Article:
To complete the effect, I dab an old brush until it’s loaded up with my mixture, again being sure not to accidentally stir too much. I’ll take an extra bit of tissue and brace it over any part of the figure that I don’t want spattered, and then blow aggressively against the end of the brush form a short distance.

And there you have it.  again.

Thank you again for the support, and please let me know if this helped clarify what was missing from the previous iteration. Cheers.

Sunday, September 26, 2010

WIP: AdeptiCon Table One

I fear that, by the end of this all, you will feel that you have watched these tables come together in an extended and bizarre time-lapse film. Yes. These opening moments have been painstaking, and what limited hobby time I have these days have been almost exclusively consumed by one aspect of this enormous Killzone project or another. She’s a beast, no doubt. But so incredibly worth it.

The prototype has been challenging… mostly, I think, because neither of us has ever attempted anything quite this ambitious or dramatic. We want it to be strong. Certainly. And Dynamic. Absolutely. Well… it’s a process. We’re just about at the stage where we can start to playtest the table properly and this is where we expect to see where it needs to be refined and/or worked over.

With a mere six months left until AdeptiCon, I’m not exactly panicked, but I strongly believe that one must remain completely on top of a project like this. So… “slowly, but slowly.” We’re getting there.

By the by, look out for some unexpectedly strong forces in KZ; I was afforded the entirely too rare opportunity to play a few games last night. Matt’s Necrons, handed my Arrrugginiti their chaotic hats. Twice. And here I was feeling pretty confident about those guys. Thankfully, my Orks made their maiden appearance on the tabletop and inched a game out against some beautifully painted Space Wolves. More on that when time allows.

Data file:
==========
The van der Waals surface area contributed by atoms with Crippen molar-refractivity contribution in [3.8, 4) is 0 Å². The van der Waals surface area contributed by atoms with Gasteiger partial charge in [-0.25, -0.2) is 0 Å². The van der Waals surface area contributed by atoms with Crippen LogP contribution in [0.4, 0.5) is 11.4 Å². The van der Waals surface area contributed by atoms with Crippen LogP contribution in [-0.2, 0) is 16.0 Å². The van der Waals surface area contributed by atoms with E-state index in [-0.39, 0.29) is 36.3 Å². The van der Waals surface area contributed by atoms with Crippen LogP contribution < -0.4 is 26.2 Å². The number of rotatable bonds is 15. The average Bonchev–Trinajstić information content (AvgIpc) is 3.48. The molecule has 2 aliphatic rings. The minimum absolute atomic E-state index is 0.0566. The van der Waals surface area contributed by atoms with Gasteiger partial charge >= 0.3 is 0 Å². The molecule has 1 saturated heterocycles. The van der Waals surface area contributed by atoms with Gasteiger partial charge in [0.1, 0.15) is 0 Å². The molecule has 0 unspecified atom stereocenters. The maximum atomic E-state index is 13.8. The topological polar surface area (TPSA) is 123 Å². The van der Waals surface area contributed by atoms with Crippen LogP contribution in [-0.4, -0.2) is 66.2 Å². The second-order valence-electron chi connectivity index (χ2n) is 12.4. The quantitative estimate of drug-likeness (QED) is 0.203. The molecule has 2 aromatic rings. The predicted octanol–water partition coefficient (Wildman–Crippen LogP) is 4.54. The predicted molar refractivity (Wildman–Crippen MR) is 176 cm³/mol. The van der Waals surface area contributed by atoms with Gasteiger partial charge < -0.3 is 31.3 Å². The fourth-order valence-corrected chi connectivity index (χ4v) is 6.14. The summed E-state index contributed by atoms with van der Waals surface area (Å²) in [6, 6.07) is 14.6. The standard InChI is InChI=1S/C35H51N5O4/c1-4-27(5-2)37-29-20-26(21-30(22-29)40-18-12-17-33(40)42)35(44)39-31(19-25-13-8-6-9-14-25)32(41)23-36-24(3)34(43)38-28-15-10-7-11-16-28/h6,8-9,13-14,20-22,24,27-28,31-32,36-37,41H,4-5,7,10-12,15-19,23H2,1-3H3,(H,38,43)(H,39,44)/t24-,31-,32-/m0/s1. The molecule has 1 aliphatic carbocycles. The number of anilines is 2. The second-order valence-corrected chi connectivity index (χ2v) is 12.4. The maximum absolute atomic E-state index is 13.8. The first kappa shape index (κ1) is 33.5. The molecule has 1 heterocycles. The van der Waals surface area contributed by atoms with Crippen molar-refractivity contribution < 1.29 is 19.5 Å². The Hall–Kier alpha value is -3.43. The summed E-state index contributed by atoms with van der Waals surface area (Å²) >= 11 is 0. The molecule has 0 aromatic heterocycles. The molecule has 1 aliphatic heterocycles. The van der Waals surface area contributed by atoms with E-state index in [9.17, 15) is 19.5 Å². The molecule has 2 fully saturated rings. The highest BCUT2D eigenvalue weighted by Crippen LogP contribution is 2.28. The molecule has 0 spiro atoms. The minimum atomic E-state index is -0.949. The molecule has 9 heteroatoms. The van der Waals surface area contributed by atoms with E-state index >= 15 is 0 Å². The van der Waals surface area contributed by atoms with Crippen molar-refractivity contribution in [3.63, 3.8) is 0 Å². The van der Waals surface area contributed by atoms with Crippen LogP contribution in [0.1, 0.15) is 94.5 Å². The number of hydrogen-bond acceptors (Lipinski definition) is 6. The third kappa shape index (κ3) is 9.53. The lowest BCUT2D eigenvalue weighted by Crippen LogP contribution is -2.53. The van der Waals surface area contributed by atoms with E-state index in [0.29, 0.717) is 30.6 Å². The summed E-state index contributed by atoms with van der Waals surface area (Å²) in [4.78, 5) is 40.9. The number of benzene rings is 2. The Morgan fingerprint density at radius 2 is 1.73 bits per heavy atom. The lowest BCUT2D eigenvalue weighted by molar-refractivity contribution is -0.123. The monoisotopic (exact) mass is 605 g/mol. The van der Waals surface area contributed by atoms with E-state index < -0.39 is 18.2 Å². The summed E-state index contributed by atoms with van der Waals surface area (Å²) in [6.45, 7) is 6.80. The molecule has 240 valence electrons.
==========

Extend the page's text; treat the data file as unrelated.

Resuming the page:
Friday, September 24, 2010

Recipe: Yellow

On Sunday I posted a bit about how I’m slightly re-working my Orks to make them much more immediately and dramatically distinct from my other armies. As I never really intended to use them on the tabletop, I’d painted them with what I considered experimental flair at the time, which is precisely the manner in which they came to act as the “rough draft” for other color schemes in my more complete and useable forces –specifically the Arrugginiti (note to self: there’s a kind of evolutionary trail implicit in my painting that might be interesting to iron out for a future post).

As a short cut, I chose the color yellow as the new accent color, which allowed me to repaint only a limited amount on each model (and in the rare instance not at all) in order to accomplish a reasonably grand visual change. Moreover, I’ve never used yellow… ever. So that alone would make them quite pronounced on my bookshelf. To this day, I think these guys might now be the brightest figures I have ever painted, and I like it.

Well, after that post, I received a groundswell of tremendous advice related to the color yellow. Unfortunately, almost all those recommendations directed me away from the GW range and toward paints that I don’t actually own yet (however, I have a giftcard and an eye for some new paints…).

In the mean time, here’s what I’ve been able to make with the modest GW range and those Orks:

As I was covering a Turquoise highlight, and taking BIG Jim’s advice about working up from a neutral color for yellow, I stretched a thin, thin, thin layer of Macharius Solar Orange over the turquoise. This wasn’t meant to cover perfectly, and wasn’t intended to be a base color, so I never worried too much about smoothness and proper coverage, etc. I just wanted the yellow colors to have something neutral on which to sit.

I then tackled the real base color for my yellow –Tausept Ochre. This is a little more brown/tan in hue and I was hoping that, although not an ideal shade, it would quite ably pick up a subsequent brownish orangish wash later in the process.

Next, Iyanden Darksun. Yes. That’s three foundation paints in a row. I’ve grown fond of the range and use it more often that is likely decent or appropriate in polite society. I thought, however, that I might be a bit clever here, as there is a trace amount of Iyanden in the skin highlight of these Orks (skin also accomplished largely with foundations, obviously), and the repetition (I hoped) would keep the colors working together.

I then attacked the yellow coloring more directly with Sunburst Yellow. This paint is hell to work with and exactly the kind of thing that turned me away from yellow in the first place. It’s strange. Full stop. The texture is goopy/snotty, and the hue spreads in a streaky, haphazard manner. It always seems to want to dry chunky, but it’s also lively and vibrant. Thankfully, I only required a relatively small amount to make the highlights leap.